Optimizing is a manager’s duty. Let the people do the same things better, cheaper or faster.
A leader works to discover new ways of doing new things, uncovering new paths going off the bitten track.
Bad news, at least for Chief Teasle, is that you cannot treat top-skilled, highly trained professionals, as you would treat 18-year-old grunts. Bossy bosses are quietly disappearing from all professions where the work force is skilled and trained.
The more skilled, the faster.
Related: It’s not dealing with cogs anymore: Where did all the good jobs go?A hint. They’re not coming back. In the following decades we are not going to deal with cogs and nuts anymore. Being a compliant worker is not going to be an advantage since machines can be more compliant than any of us
The new lieutenant didn’t speak the same language as his team.
The new lieutenant was not honest nor sincere. He tried to cover his weaknesses, stopping anyone from helping him.
The new lieutenant never planned a strategy nor did have a plan B. And when confronted with mistakes or the unforeseen he just improvised reactive actions without telling the team why.
After so much of a hussle, Gorman finally realized he needed to start contributing to the team, instead of commanding them. And in his final moments gets both the leadership and respect from his team.
After confronting risk and danger to let the rest retreat to safety, he finally met his end working together with Private Vasquez.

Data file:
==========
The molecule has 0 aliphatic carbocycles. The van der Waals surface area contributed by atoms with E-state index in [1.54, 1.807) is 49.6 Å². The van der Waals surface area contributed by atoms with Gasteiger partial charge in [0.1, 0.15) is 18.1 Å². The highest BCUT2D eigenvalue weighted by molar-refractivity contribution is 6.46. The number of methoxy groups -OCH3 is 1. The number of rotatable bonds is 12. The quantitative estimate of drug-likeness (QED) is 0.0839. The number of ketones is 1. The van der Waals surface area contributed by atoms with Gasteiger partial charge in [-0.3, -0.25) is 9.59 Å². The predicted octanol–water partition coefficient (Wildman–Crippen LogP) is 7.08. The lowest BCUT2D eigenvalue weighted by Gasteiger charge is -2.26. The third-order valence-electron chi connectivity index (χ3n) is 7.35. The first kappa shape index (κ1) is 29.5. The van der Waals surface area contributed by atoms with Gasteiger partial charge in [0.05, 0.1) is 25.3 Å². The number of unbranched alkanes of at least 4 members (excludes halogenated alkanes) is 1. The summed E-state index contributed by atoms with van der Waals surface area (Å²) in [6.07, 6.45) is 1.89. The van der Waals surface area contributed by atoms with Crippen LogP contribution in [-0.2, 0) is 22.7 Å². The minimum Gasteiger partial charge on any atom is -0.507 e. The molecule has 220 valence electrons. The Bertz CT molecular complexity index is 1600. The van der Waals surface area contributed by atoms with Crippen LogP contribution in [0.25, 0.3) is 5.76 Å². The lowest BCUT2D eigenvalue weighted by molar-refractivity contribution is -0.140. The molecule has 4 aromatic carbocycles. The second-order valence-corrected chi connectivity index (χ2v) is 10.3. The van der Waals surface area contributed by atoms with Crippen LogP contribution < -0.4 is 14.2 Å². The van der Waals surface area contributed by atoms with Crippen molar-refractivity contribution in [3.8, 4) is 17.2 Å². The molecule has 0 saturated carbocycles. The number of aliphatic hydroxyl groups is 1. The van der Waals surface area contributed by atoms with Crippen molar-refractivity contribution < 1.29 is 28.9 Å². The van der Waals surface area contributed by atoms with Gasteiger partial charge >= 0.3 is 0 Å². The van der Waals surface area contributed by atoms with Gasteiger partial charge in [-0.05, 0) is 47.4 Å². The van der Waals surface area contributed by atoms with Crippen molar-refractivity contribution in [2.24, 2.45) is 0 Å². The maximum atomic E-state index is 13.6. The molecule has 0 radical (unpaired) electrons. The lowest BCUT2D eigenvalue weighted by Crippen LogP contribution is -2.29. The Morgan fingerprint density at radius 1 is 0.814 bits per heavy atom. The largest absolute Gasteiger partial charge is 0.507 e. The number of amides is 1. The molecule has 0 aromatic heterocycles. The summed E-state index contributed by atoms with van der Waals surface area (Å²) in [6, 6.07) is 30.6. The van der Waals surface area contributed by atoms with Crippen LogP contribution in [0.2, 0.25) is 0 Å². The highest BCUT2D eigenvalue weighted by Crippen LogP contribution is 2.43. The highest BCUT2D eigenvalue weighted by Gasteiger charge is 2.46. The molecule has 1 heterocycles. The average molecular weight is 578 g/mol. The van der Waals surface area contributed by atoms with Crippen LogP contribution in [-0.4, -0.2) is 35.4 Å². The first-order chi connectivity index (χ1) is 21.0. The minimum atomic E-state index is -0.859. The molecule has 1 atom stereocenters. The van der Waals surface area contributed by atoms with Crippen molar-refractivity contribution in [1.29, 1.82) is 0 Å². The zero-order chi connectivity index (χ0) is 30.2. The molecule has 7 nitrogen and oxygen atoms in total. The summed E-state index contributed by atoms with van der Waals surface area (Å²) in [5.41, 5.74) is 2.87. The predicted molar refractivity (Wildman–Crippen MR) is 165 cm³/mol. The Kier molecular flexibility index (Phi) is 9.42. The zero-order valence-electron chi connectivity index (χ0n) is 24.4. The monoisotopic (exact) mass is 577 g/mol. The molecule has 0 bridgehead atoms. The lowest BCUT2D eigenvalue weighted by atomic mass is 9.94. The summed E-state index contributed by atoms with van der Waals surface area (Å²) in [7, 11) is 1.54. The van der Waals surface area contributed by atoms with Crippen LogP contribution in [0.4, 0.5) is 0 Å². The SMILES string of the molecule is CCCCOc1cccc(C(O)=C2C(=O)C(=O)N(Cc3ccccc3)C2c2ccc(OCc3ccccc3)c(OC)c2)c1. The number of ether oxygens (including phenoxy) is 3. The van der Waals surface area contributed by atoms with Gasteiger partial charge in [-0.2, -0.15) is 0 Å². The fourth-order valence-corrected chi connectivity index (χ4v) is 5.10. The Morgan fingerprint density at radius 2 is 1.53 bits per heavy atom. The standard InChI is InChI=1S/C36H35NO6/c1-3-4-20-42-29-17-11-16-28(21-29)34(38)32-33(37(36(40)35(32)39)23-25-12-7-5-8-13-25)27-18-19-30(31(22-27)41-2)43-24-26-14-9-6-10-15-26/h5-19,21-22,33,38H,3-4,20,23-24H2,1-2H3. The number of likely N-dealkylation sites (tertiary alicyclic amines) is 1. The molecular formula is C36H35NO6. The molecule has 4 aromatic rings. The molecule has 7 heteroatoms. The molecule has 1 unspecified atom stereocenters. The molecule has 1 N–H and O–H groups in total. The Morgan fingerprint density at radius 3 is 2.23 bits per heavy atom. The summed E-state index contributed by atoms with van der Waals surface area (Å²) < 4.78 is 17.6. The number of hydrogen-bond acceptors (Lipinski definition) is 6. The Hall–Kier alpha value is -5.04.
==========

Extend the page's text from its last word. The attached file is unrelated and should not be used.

Last words of Vasquez to the lieutenant seems peyorative. But Vasquez is treating Gorman not as an authority figure, nor with disrespect. She is talking to him like she did with Hudson, Hicks, Drake, … she is treating the lieutenant as she treats any other member of the team, because Gorman has finally started leading.
The one thing I really don’t like about Bob Martin’s Clean Coder is how it relates ownership of your mistakes.
“What would happen if you allowed a bug to slip through a module, and it cost your company $10,000? The nonprofessional would shrug his shoulders, say “stuff happens,” and start writing the next module. The professional would write the company a check for $10,000!”
But it’s very rare (even pretentious) to consider something YOUR mistake (or YOUR success, by the way).
Software is not written as a solo performance anymore. The times when a graphic designer and a programmer would join to create a videogame are gone. Nowadays dozens (or hundreds!) of people get together to write software collaboratively.
‘Very well, very well, Master Elrond!’ said Bilbo suddenly. ‘Say no more! It is plain enough what you are pointing at. Bilbo the silly hobbit started this affair, and Bilbo had better finish it, or himself.
‘Of course, my dear Bilbo,’ said Gandalf. ‘If you had really started this affair, you might be expected to finish it. But you know well enough now that starting is too great a claim for any, and that only a small part is played in great deeds by any hero.
We, programmers, are not novelists anymore, but part of a company of performers and script writers who put together a play.
You must own your mistakes. But as a company, not as a lone-wolf. And you can own them in many more ways than simply paying money for them. You can own them understanding them, making sure the issue won’t regress in the future…
You can own it in a much better sense than just paying a speed ticket.